“Wentworth” recap (3.7): Lovefool

on

There were three comments about last week that I wanted to address, but couldn’t do so in the comment section because I remember my AfterEllen password roughly as often as I remember to floss. The first objected to my description of Erica as a “predator,” which I feel requires some clarification. I didn’t mean predator as in “to catch a,” I meant it glowingly; Erica was a sexy carnivore. In the Jurassic Park of this show, Erica was a raptor and Bridget is a long-neck. Every ecosystem needs both. The second comment was, and I quote: “I honestly don’t get this show, who is the heroine? Who’s supposed to win, is it supposed to be the Freak or everyone else? Because I really don’t want to see Joan keep getting off on the vile things she does.”

wentworth gif1

Come here, you precious little one and let me stroke your hair. I am not sure this is the best show for you. You want something where wrong is punished and right is rewarded, and I sympathize with that desire. But Wentworth is less good-versus-evil and more gladiators-versus-tigers. No one is really right or wrong, and in the end no matter who loses, the powers that be will butcher their bodies to feed the others. Go watch The Fosters, maybe.

Which brings me to my third and favorite comment, by the (wonderful) screenname Kraken’sDaughter. This one was basically a mass of neuroses and terrors that Bridget is actually being used by Joan and that Fridget has gone far too smoothly thus far which means that disaster is right around the corner. And while I’m not sure Bridget is The Freak’s pawn, overall I agree. I think this is an important moment to establish something:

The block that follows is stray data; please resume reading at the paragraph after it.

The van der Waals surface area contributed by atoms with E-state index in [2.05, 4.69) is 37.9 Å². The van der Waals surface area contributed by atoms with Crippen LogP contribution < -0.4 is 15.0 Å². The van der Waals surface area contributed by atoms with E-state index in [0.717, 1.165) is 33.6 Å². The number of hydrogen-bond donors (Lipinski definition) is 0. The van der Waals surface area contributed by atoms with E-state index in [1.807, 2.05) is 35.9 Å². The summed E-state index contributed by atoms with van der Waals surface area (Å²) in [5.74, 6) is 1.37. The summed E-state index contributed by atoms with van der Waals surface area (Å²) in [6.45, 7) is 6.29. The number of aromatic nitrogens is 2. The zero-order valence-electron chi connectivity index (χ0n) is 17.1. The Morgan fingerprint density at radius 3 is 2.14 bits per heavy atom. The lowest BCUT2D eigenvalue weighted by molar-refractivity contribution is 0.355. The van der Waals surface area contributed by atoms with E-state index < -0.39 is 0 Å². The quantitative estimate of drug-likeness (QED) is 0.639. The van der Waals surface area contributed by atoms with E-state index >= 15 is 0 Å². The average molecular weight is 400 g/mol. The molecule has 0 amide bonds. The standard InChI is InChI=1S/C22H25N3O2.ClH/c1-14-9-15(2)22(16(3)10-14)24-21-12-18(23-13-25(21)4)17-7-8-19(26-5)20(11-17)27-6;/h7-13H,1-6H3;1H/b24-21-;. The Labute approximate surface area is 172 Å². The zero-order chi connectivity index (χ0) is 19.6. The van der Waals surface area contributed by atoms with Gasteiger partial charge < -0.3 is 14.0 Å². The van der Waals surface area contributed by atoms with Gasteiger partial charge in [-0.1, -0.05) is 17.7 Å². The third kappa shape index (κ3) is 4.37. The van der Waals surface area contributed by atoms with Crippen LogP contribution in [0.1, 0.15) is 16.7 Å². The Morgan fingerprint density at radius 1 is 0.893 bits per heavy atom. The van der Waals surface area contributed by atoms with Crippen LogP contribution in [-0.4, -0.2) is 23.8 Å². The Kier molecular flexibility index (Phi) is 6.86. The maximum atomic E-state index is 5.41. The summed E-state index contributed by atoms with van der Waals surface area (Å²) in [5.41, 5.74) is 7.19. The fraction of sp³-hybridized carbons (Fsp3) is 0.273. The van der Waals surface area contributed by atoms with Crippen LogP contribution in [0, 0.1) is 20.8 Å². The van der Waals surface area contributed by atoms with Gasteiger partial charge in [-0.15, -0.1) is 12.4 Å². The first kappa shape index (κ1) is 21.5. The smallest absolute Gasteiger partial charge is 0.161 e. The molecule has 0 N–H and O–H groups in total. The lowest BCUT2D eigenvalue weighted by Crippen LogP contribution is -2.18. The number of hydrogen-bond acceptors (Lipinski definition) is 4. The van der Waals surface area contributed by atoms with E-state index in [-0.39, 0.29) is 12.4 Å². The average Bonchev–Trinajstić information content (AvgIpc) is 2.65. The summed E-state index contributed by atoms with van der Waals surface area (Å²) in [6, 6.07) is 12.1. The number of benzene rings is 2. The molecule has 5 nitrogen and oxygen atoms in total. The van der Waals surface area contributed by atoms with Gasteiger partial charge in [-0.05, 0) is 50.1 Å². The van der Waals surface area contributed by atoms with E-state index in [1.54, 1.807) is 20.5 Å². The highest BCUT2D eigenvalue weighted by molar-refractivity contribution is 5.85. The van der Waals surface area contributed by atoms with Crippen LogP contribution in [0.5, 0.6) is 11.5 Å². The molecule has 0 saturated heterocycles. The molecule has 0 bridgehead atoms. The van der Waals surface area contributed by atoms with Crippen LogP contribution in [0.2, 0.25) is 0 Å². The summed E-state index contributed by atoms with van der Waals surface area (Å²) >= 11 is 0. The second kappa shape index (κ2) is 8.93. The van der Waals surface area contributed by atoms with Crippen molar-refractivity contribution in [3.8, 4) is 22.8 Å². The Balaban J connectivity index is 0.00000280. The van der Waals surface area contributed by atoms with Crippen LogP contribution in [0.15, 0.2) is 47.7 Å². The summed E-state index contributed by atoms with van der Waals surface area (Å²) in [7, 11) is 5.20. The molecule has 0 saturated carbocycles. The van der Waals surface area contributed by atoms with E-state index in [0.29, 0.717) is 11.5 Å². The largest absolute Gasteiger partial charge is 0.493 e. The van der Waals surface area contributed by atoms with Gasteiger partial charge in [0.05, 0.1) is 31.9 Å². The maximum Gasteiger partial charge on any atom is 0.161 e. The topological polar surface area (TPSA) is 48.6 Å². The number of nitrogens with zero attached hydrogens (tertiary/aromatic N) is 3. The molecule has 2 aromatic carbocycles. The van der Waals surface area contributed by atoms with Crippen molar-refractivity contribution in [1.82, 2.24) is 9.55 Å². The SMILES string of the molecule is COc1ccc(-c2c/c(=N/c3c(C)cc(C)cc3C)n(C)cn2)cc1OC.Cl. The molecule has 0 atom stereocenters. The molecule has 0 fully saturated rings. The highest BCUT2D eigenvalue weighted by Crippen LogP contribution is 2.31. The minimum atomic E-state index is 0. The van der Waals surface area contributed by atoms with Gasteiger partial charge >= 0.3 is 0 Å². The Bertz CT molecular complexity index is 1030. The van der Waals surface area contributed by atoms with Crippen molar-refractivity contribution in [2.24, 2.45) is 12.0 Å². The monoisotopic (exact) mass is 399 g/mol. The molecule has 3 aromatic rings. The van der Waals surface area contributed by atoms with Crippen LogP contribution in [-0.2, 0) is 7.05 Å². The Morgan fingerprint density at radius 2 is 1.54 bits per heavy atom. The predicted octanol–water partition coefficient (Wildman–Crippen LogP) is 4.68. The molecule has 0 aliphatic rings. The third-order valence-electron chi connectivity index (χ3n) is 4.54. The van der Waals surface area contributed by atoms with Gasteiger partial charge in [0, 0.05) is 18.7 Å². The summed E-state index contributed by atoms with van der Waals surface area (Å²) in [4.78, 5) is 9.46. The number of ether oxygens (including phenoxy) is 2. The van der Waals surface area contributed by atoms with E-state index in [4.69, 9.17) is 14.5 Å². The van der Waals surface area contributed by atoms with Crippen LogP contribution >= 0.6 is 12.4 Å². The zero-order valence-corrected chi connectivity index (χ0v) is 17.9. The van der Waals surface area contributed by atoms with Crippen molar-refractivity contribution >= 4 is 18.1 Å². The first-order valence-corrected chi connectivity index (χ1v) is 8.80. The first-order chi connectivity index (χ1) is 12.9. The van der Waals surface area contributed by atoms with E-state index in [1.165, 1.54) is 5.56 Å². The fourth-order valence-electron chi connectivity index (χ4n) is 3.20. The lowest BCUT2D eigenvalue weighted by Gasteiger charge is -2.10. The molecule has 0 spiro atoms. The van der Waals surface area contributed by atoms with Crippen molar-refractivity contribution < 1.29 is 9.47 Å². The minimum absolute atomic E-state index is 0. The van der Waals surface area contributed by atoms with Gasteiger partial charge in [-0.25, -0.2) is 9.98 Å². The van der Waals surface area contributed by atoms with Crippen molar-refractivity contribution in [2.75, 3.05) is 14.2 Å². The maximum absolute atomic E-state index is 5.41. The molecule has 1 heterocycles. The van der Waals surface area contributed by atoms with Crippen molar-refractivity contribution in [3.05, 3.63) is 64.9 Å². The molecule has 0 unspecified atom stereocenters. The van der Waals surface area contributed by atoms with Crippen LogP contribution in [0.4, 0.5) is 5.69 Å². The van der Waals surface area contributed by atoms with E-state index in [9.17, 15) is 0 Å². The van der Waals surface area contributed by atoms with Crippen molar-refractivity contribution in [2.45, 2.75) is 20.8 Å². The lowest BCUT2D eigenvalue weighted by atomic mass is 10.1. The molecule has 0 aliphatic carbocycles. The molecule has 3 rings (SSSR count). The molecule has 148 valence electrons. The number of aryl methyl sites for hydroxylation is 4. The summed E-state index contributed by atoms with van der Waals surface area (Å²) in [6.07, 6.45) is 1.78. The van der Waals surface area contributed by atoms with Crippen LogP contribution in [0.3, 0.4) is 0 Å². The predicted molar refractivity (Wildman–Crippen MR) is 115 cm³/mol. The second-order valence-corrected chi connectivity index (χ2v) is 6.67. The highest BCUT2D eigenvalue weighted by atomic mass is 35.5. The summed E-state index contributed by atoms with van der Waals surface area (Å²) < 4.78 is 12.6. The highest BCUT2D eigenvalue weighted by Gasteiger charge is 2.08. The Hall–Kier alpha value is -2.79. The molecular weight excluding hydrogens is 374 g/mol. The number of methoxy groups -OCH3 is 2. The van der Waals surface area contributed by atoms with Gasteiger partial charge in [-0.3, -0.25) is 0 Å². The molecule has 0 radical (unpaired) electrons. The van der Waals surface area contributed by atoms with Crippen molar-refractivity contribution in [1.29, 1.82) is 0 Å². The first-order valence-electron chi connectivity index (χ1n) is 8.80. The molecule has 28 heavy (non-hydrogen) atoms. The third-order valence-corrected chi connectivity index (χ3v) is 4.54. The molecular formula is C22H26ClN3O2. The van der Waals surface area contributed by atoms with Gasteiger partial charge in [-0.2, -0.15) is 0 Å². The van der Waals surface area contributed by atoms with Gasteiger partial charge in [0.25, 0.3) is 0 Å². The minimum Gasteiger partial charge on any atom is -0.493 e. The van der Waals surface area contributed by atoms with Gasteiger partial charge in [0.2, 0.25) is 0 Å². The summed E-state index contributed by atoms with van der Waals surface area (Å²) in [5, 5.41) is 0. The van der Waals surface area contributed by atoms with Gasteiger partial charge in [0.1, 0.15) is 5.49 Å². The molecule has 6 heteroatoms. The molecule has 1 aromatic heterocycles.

This Will All End In Tears. Wentworth, again and again, has shown its commitment to being a prequel, rather than a reboot of the original Prisoner series. It operates from the foregone conclusion that Franky is an embittered lifer here. And even were the writers to change course, can you recall a single episode of this show that ended in an unambiguous triumph?  A single storyline with an overall message of hope? (Doreen’s is right now, but I am just hoping that it will sneak under the barbed wire fence that surrounds this show and prevents any optimism from escaping.)  WE ARE NOT HERE FOR HAPPINESS. WE ARE HERE TO IMMOLATE OURSELVES ON THE PIRE OF DRAMA AND OCCASIONAL LESBIAN HAND-HOLDING. The glory of Wentworth is that we bring our hearts back to it again and again to be broken.

wentworth gif2

With that said, let’s begin.

This episode picks up right where the last left off, with Bea writhing on a bed in a psych unit. While she yanks at her restraints, she flashes back to the incident that got her into this mess, when she was drugged from behind. Now, I got it wrong last week, and thought that Joan chloroformed Bea and then stuffed her in a straightjacket.  In actuality, the substance didn’t knock her out, it just gave her a really bad trip.

wentworth7.1I JUST NEED TO MAKE MYSELF VERY SMALL AND SQUEEZE THROUGH THESE LITTLE SQUARES.

The hallucinogen element makes a lot more sense than the chloroform idea, since Bea would need to behave pretty erratically to be admitted to psych, and that same erratic behavior would then serve to cast doubt on her story that she was drugged by a man in the boiler room. The man, of course, is Joan’s murder van-driving henchman. When Joan hears her tale she laughs it off, but something in it has the ring of truth for Vera, who sets off to investigate.